The coffee tax – the import of coffee

The coffee tax is an important source of income for the German tax authorities: it flushes around one billion euros into the public coffers every year. However, those who buy coffee for their own consumption at retail need not worry about becoming a tax evader. Even those who order coffee for self-consumption on the Internet are on the safe side from a tax point of view. Because growers, processors, sellers and mail order companies are responsible for paying the tax to the tax office for deliveries to private end consumers.

Fee without de minimis limit

The coffee tax in Germany is currently 2.19 euros per kilogram (EUR/kg) for roasted coffee and 4.78 EUR/kg for instant coffee. If it is a mixture of both forms, the tax rate depends on the respective proportion. In the years 2007 to 2013, the German state took in around one billion euros a year from coffee.

The prevailing rule that the mail order business is responsible for the correct payment of the tax has only been in effect since 2010. Since there is no de minimis threshold for the coffee tax, this tax also applies to small quantities from the first gram. Before 2010, this actually led to customs taking action against small consumers who bought coffee from the countries of the European Union (EU) via mail order. In 2007/08 this led to back taxes of 25,000 euros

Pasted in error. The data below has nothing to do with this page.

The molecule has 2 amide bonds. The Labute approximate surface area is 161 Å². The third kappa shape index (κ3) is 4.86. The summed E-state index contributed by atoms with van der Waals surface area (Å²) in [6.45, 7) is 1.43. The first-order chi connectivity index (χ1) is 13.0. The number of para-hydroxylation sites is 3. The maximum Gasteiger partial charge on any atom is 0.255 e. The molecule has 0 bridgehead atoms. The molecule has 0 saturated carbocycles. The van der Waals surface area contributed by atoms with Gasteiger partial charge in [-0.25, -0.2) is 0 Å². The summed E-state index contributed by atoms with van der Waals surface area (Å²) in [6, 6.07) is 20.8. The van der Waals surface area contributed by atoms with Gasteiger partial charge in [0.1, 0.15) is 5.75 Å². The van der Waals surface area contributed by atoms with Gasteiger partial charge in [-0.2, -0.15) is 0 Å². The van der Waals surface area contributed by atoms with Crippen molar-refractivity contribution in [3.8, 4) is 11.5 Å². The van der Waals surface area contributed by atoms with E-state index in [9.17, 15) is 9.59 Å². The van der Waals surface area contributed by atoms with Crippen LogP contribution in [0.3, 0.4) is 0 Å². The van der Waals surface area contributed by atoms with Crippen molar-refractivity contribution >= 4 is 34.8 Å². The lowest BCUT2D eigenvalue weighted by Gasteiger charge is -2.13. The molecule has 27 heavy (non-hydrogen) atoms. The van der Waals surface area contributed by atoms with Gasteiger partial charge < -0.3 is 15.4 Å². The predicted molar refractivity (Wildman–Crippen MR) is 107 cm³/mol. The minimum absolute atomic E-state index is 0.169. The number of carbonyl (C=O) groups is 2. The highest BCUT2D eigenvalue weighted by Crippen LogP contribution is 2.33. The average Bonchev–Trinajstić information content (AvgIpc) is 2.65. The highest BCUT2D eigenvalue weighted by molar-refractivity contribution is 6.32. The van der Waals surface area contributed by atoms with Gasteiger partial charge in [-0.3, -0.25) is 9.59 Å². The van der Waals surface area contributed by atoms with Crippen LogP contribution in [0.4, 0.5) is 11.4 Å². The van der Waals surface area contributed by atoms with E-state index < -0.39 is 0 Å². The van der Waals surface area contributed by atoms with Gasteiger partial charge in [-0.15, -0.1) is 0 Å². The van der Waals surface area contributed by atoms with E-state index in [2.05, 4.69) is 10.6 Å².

For the average consumer in everyday life, it is important to note that Coffee imports from EU countries for personal use are tax-free. Customs will accept the “personal consumption” declaration for up to ten kilograms per capita . This regulation also applies to coffee imports from non-EU countries - albeit with different calculation bases. For example, customs will accept the import of goods for personal use by sea and air up to a limit of 430 euros per adult.

Between tariffs and preferential agreements

Duties apply to the import of coffee into EU countries - an exception is non-decaffeinated green coffee. This remains duty-free from all countries of origin. Otherwise the following sentencese apply: For decaffeinated green coffee 8.3 percent; for caffeinated roast coffee, 7.5 percent; for decaffeinated roast coffee 9.0 percent. A 9.0 percent duty also applies to extracts, concentrates or essences from coffee.

Exceptions from these customs rates form preferential agreements with the countries of origin. Then the coffee tariffs either disappear completely or are much lower. The current schedule of tariff preferences has been in effect since the beginning of 2014 and is available with its up-to-date information on the European Commission's TARIC website. If you are interested and would like to find out more about the important rules of the world market, you can find information in German at

Footnotes about the coffee tax

Germany is one of the few European countries that has a coffee tax. Even in the present, this still leads to some tendencies that make you smile. If you follow the pure quantities, for example, the people in the Grand Duchy of Luxembourg drink the most hot, black coffee of all Europeans: 25.6 kilograms of green coffee per year.